May 042010
 

Whenever the topic of quality assurance (QA) over a project is brought to a conversation, testing is the first thing to come to most people’s minds. QA actually goes far beyond just testing code. In any case, being test centric can become more effective from the standpoint of QA at the project level if we expand our view of testing by taking the following five considerations:

  1. Test the software development process. A fundamental part of continuous improvement is to mature the software development process, whether or not you are using an agile or lean methodology. If you plan a development strategy and stick to it instead of adjusting it to become more effective over time and to follow the actual project needs, then the quality of the product or service and the performance of the stakeholders will suffer. Does the infrastructure count with continuous integration? Is the software delivered to the customer frequently and continuously (good), or as a whole at the end of the product’s lifecycle (poor)?
  2. Test the use of the application. This has to do with the perceptual integrity of the product in terms of how easily and rapidly the user gets productive with it, and it applies to new and to seasoned users. Is the application easy to use or does it require a steep learning curve? Does the application make sense, or does it confuse the user?
  3. Test the results of using the application. This also has to do with the perceptual integrity of the product, but from the standpoint of how useful it actually is to the user. That is, how much productivity is increased. Is the application actually useful or is it making life more difficult for the customer? Is it adding value or being a diversion? Does its use result in frequent mistakes by the customer — mistakes which are, in reality, not user mistakes but usability failures?
  4. Test the software developed. This has to do with the conceptual integrity of the product. Is it being implemented using design patterns? Is the code being continuously refactored? Is test code implemented and executed before (great), during (good), or after (poor) the features are coded?
  5. Test the data used by the application. What if everything in the project works great except that the data doesn’t make sense at all or, even worse, the data is corrupted? Good data warehousing and handling are extremely important but, unfortunately, little is done to test the data compared with code testing.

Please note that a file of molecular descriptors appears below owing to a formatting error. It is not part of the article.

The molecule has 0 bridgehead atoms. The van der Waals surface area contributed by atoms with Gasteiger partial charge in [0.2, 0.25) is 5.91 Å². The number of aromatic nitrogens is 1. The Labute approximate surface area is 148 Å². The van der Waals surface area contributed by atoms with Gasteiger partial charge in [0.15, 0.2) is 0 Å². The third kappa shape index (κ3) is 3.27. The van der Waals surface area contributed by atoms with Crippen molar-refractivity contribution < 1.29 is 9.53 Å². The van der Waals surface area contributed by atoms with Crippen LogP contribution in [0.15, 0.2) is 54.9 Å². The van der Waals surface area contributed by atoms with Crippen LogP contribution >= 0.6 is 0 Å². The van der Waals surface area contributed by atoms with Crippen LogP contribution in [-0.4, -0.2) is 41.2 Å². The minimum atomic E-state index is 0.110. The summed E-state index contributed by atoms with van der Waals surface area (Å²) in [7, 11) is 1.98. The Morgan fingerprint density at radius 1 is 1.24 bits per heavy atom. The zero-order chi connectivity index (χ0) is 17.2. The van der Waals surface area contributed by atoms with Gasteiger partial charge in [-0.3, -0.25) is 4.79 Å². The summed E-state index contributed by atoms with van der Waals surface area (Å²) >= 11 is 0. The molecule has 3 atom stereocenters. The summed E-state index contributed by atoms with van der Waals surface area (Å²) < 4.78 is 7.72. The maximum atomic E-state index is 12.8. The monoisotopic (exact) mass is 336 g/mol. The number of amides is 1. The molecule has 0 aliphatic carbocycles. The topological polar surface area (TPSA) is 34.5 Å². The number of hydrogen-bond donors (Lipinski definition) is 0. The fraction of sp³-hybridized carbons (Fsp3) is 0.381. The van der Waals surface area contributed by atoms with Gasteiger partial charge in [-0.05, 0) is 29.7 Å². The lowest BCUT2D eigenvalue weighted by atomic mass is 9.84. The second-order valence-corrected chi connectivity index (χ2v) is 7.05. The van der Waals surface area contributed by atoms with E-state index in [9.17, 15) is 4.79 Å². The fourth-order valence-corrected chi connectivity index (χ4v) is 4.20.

All five considerations should be tested keeping in mind the agile-testing quadrants; that is, consider the business, technology, product, and team perspectives. This requires a good combination of test tools, test automation, manual testing, and a lot of customer interaction. It does not mean that the enterprise has to invest vast amounts of capital in QA, but it does mean that good quality doesn’t come free. However, good quality pays for itself in the long run by significantly reducing technical debt. As much as possible, customers or users should be involved in testing the product, since they are the product’s target.

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Masa K. Maeda

Masa K. Maeda is a Senior Consultant with Cutter's Agile Product & Project Management Practice. He has 23 years of experience in the USA, Japan, and Mexico.

Discussion

  4 Responses to “Five Steps to Improve Quality”

  1. […] Pro Tweets New blog post: Five Steps to Improve Quality http://blog.cutter.com/2010/05/04/five-steps-to-improve-quality/ cuttertweets – Tue 04 May 13:16 All Things […]

  2. Testing doesn’t do much for software quality, it mostly just ensures requirements have been met. And I don’t think it does anything at all for technical debt, unless you are talking about test-driven development.

  3. Kurt,

    I entirely agree in that testing in itself is not software quality. It is rather a mechanism to determine the existence of some defects (not all defects). Software quality is vast and goes from ways of thinking to ways of acting to generate products, services, solutions, or other to provide value to customers in a way that satisfies customer’s needs or desires. It does help determine the degree of technical debt and helps reduce or avoid technical debt under TDD.

    Cheers,
    Masa K Maeda, Ph.D.
    Senior Consultant, Cutter Consortium

  4. To hear more from Masa on agile practices, you may download a sampling of his Cutter Consortium research here: http://www.cutter.com/offers/maeda.html. Happy reading!

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